[Election-Methods] Lotteries based on Approval Ballots with Favorites indicated
fsimmons at pcc.edu
fsimmons at pcc.edu
Tue Jun 10 10:45:51 PDT 2008
Ballots indicate "approved" and "favorite" (of the approved).
A ballot is drawn at random.
Let X, Y, and Z , respectively, represent the ballot's "favorite" candidate, the
ballot's "approved" candidate with the most approval on the other ballots, and
the candidate (approved or not on this ballot) that is approved on the most
ballots, i.e. the "approval winner."
Let x, y, and z, be the respective approvals of the three candidates divided by
the total number of ballots.
Elect X, Y, or Z with probabilities in the proportion
F(x,y,z) : G(x,y,z) : H(x,y,z) .
[The respective candidates are treated as distinct for lottery purposes, even if
two or more of them are identical; e.g. it is likely that X = Y or Y = Z .]
Our design challenge is to find functions F, G, and H that will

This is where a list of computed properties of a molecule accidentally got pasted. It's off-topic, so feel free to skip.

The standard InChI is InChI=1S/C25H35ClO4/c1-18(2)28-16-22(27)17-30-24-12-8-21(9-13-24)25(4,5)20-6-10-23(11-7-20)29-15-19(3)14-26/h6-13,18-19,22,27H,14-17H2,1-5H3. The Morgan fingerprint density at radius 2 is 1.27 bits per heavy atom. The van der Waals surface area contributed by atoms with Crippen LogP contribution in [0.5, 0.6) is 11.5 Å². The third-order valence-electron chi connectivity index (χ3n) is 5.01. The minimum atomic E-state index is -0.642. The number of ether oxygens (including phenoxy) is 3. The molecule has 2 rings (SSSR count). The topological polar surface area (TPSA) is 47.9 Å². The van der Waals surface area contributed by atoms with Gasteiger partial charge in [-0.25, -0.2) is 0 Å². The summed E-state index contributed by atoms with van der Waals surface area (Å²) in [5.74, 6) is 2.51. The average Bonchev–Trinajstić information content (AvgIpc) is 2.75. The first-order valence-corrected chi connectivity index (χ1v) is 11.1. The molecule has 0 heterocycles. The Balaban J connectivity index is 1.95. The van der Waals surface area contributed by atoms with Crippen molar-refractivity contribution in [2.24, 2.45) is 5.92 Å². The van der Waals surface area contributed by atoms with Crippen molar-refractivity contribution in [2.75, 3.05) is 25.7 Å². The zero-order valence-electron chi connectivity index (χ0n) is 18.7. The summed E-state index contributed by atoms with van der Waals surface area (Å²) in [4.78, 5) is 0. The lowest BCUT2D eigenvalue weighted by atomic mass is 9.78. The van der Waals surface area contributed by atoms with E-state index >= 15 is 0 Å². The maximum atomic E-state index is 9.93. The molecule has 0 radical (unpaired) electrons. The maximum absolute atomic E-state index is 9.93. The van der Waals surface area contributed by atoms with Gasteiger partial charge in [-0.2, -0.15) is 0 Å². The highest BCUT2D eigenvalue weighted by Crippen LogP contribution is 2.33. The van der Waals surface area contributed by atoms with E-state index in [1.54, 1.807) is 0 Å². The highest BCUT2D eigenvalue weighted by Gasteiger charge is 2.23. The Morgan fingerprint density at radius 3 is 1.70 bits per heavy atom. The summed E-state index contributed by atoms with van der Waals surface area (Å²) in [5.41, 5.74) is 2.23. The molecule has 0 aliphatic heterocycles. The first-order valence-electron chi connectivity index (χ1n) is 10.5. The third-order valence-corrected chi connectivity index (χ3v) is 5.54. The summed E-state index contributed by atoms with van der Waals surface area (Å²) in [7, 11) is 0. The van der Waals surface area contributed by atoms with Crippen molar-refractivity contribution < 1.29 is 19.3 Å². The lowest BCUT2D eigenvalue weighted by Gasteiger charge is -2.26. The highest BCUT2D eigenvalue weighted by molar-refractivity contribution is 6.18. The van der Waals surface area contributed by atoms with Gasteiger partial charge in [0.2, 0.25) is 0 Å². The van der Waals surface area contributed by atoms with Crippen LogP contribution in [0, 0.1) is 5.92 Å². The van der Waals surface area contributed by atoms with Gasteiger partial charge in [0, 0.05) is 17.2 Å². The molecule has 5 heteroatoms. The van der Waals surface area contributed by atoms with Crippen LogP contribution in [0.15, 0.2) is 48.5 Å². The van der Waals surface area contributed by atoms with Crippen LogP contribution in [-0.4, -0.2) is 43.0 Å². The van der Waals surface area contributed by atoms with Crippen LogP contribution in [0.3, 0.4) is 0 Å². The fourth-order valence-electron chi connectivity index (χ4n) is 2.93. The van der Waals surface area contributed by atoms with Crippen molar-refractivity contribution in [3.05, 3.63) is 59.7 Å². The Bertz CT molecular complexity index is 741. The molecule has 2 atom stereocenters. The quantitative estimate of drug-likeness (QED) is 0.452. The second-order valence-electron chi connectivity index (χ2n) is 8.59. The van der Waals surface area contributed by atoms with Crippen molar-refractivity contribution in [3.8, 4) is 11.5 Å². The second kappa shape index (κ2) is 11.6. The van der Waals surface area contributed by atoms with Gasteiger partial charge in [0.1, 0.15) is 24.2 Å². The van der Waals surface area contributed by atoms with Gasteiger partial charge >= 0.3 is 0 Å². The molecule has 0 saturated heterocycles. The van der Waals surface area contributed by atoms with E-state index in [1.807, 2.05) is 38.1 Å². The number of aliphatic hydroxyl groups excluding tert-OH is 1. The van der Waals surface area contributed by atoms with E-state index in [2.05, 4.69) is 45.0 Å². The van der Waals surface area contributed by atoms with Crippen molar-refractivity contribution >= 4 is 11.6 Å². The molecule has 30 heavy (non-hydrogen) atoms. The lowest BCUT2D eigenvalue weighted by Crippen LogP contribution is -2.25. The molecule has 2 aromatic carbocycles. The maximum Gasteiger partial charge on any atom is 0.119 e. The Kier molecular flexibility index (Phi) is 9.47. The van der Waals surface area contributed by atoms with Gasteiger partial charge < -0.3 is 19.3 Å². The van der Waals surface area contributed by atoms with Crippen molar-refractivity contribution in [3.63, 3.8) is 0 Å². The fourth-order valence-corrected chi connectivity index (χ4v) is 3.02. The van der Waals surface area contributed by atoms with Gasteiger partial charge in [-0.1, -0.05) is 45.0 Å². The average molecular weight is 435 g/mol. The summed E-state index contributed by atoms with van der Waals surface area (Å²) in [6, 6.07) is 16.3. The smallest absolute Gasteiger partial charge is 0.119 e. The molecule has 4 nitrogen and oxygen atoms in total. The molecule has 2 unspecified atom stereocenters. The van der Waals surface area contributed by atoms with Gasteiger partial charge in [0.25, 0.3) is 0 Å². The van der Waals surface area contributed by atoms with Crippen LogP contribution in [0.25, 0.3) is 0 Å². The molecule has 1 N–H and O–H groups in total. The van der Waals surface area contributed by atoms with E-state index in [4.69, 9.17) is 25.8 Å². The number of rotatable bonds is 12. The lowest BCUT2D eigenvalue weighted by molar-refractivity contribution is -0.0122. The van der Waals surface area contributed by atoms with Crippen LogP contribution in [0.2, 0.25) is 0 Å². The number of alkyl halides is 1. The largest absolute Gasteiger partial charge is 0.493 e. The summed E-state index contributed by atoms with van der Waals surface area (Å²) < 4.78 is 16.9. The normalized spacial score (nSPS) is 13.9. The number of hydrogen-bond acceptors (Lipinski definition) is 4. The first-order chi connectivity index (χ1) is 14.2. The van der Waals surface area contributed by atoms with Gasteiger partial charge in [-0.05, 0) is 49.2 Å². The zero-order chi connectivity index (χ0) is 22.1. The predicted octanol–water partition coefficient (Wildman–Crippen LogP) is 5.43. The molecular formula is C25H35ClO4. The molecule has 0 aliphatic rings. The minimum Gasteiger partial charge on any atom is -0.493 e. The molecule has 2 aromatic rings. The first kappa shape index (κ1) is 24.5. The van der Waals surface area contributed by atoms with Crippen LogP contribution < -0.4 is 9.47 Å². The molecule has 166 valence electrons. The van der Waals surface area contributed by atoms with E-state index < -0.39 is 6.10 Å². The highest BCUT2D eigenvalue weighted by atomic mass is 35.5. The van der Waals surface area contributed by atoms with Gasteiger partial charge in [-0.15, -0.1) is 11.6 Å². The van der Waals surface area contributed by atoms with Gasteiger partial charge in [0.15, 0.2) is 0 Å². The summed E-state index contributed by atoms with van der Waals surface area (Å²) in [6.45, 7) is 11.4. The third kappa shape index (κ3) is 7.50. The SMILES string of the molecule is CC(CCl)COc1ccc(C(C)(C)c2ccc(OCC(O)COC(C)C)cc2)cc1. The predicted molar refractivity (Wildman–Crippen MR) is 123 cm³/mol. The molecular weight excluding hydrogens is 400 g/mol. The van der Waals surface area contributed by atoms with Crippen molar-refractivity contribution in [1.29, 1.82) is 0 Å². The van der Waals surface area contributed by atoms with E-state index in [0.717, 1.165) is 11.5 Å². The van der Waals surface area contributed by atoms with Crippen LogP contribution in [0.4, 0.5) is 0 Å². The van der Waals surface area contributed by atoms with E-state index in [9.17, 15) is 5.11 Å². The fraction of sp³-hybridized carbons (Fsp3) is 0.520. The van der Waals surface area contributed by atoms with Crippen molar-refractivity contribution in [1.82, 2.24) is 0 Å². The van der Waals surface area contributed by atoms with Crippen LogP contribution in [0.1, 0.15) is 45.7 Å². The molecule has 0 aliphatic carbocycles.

(1) yield a monotone method
(2) encourage cooperation
(3) give reasonable results in test cases
(4) be relatively free from crowding or teaming effects,
and perhaps
(5) give proportionality for factions that "bullet vote" for "favorite."
Here's a simple method that might serve as a benchmark:
F(x,y,z) = x, G(x,y,z) = y, and H(x,y,z) = 0.
Then X and Y are elected with respective probabilities x/(x+y), and y/(x+y) .
In our test case
50 A>C>>B
50 B>C>>A,
as long as C has utility greater than 62.5%, there is incentive to give C 100%
approval (if I'm not mistaken).
This results in a probability of 2/3 for the election of C, and the other two
candidates splitting the remaining probability. In other words the winning
proportion for C, A, and B is 4 :1 : 1 .
This proportion is preserved relative to A, A1, and A2 in another test case:
33 A1>A>>A2=B
33 A2>A>>A1=B
33 B
The probabilities for A, A1, A2, and B are in the proportion
4 : 1 : 1 : 3
In which of the five criteria is this method the most deficient?
What other suggestions do we have for F, G, and H ?
Several of our more recent methods fit into this framework, along with Approval
and Random Ballot.
Forest
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